A survey of United States adult privacy perspectives and willingness to share real-world data
Objective: Real-world data privacy is a complex yet underexplored topic. To date, few studies have reported adult perspectives around real-world data privacy and willingness to share real-world data with researchers. Methods: Relevant survey items were identified in the literature, adapted and pilot tested among a small convenience sample, and finalized for distribution. The survey was distributed electronically in April 2021 among adults (≥18 years of age) registered in ResearchMatch (www.researchmatch.org). Microsoft Excel was used to assess descriptive statistics across demographical items and four privacy-related items. Results: Of 402 completed responses received, half of respondents (∼50%) expressed willingness to share their prescription history data and music streaming data with researchers and unwillingness to share real-world data from several other sources. Most (53-93%) of participants expressed concern with five statements reflecting the sharing and use of their digital data online. Most participants (71-75%) agreed with four statements focused on individual measures taken to protect their personal privacy and disagreed (77-85%) with two statements centered on not being concerned about sharing or 3rd party access to their personal data online. Conclusions: Our observations indicate an important yet unmet need to further explore and address real-world data privacy concerns among US adults engaging as prospective research participants.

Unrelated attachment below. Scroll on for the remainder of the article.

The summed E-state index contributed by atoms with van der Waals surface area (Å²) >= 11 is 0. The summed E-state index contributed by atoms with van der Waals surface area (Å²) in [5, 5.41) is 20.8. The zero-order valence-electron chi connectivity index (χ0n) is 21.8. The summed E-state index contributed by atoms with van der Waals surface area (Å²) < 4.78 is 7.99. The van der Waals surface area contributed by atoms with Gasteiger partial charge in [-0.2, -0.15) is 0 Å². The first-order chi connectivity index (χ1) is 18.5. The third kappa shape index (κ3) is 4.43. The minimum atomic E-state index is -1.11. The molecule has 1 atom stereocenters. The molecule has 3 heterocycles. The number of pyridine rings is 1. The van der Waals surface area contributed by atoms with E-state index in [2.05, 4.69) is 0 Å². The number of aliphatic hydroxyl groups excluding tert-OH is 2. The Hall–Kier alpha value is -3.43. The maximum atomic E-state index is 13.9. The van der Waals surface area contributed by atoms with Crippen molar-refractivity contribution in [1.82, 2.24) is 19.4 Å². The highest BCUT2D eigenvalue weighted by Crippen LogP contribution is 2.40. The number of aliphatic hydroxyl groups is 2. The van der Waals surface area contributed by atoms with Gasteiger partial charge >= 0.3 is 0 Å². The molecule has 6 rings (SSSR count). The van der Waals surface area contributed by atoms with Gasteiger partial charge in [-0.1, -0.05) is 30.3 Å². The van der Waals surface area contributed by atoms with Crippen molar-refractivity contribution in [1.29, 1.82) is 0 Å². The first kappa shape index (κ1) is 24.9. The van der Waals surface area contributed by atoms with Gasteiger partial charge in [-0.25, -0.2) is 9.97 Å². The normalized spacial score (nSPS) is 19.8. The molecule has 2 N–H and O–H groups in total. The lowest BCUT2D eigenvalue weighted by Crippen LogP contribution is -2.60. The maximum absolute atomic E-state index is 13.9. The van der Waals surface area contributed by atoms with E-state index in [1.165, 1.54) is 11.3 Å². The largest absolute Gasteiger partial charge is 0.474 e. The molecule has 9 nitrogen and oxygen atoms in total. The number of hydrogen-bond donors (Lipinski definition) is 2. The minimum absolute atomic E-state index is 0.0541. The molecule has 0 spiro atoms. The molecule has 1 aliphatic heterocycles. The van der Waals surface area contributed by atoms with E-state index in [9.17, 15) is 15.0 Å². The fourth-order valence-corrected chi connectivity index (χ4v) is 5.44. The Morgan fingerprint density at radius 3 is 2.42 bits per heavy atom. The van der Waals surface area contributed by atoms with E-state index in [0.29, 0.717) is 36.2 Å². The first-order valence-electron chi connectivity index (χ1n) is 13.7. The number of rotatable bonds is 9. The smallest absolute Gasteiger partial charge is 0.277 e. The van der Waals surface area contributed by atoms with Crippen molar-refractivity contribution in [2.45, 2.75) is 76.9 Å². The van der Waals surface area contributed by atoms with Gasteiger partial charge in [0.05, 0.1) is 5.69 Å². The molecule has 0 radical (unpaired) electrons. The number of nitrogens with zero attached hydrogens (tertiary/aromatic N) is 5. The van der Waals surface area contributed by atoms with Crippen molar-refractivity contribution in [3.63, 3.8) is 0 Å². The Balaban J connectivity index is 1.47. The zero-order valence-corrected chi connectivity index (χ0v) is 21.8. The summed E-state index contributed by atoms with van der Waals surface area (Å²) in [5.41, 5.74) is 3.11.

Hendricks-Sturrup, Rachele M. and Lu, Christine Y., "A survey of United States adult privacy perspectives and willingness to share real-world data" (2023). Interdisciplinary Health Studies Open Access Publications. 1.